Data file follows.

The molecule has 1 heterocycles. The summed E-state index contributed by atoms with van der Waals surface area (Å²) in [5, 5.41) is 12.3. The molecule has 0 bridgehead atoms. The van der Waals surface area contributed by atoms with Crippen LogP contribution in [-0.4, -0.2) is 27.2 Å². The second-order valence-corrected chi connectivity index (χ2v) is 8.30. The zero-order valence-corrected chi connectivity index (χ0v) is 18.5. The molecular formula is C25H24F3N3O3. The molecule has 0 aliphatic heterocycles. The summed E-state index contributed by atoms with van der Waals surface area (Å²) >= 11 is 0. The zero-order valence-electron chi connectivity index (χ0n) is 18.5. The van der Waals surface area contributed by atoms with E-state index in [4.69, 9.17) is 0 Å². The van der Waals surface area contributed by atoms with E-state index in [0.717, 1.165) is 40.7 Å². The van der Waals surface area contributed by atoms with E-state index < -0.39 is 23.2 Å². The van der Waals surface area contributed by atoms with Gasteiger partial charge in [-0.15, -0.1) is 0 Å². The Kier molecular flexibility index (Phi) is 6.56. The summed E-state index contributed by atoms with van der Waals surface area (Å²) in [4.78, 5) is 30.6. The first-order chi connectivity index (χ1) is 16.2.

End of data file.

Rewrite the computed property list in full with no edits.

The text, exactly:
The molecule has 1 heterocycles. The summed E-state index contributed by atoms with van der Waals surface area (Å²) in [5, 5.41) is 12.3. The molecule has 0 bridgehead atoms. The van der Waals surface area contributed by atoms with Crippen LogP contribution in [-0.4, -0.2) is 27.2 Å². The second-order valence-corrected chi connectivity index (χ2v) is 8.30. The zero-order valence-corrected chi connectivity index (χ0v) is 18.5. The molecular formula is C25H24F3N3O3. The molecule has 0 aliphatic heterocycles. The summed E-state index contributed by atoms with van der Waals surface area (Å²) >= 11 is 0. The zero-order valence-electron chi connectivity index (χ0n) is 18.5. The van der Waals surface area contributed by atoms with E-state index in [4.69, 9.17) is 0 Å². The van der Waals surface area contributed by atoms with E-state index in [0.717, 1.165) is 40.7 Å². The van der Waals surface area contributed by atoms with E-state index < -0.39 is 23.2 Å². The van der Waals surface area contributed by atoms with Gasteiger partial charge in [-0.15, -0.1) is 0 Å². The Kier molecular flexibility index (Phi) is 6.56. The summed E-state index contributed by atoms with van der Waals surface area (Å²) in [4.78, 5) is 30.6. The first-order chi connectivity index (χ1) is 16.2.